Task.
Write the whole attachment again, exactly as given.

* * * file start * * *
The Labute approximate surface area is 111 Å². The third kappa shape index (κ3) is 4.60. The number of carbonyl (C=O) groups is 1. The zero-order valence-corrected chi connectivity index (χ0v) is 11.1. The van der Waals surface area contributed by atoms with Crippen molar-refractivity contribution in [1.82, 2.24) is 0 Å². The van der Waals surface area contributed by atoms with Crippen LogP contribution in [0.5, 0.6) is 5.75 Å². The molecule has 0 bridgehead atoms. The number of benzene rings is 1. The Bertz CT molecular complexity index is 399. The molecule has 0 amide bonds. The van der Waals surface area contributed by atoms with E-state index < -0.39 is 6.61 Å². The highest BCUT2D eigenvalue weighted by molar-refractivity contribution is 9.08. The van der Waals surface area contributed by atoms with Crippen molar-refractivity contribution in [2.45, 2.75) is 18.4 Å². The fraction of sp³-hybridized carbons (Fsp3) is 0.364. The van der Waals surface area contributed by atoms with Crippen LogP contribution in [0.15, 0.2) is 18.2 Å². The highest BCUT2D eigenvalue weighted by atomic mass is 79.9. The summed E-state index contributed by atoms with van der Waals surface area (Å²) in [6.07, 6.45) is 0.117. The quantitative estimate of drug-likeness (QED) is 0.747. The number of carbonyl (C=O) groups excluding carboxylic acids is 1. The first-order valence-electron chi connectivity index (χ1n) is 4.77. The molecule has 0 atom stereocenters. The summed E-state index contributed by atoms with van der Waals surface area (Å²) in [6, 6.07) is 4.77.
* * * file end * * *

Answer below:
The Labute approximate surface area is 111 Å². The third kappa shape index (κ3) is 4.60. The number of carbonyl (C=O) groups is 1. The zero-order valence-corrected chi connectivity index (χ0v) is 11.1. The van der Waals surface area contributed by atoms with Crippen molar-refractivity contribution in [1.82, 2.24) is 0 Å². The van der Waals surface area contributed by atoms with Crippen LogP contribution in [0.5, 0.6) is 5.75 Å². The molecule has 0 bridgehead atoms. The number of benzene rings is 1. The Bertz CT molecular complexity index is 399. The molecule has 0 amide bonds. The van der Waals surface area contributed by atoms with E-state index < -0.39 is 6.61 Å². The highest BCUT2D eigenvalue weighted by molar-refractivity contribution is 9.08. The van der Waals surface area contributed by atoms with Crippen molar-refractivity contribution in [2.45, 2.75) is 18.4 Å². The fraction of sp³-hybridized carbons (Fsp3) is 0.364. The van der Waals surface area contributed by atoms with Crippen LogP contribution in [0.15, 0.2) is 18.2 Å². The highest BCUT2D eigenvalue weighted by atomic mass is 79.9. The summed E-state index contributed by atoms with van der Waals surface area (Å²) in [6.07, 6.45) is 0.117. The quantitative estimate of drug-likeness (QED) is 0.747. The number of carbonyl (C=O) groups excluding carboxylic acids is 1. The first-order valence-electron chi connectivity index (χ1n) is 4.77. The molecule has 0 atom stereocenters. The summed E-state index contributed by atoms with van der Waals surface area (Å²) in [6, 6.07) is 4.77.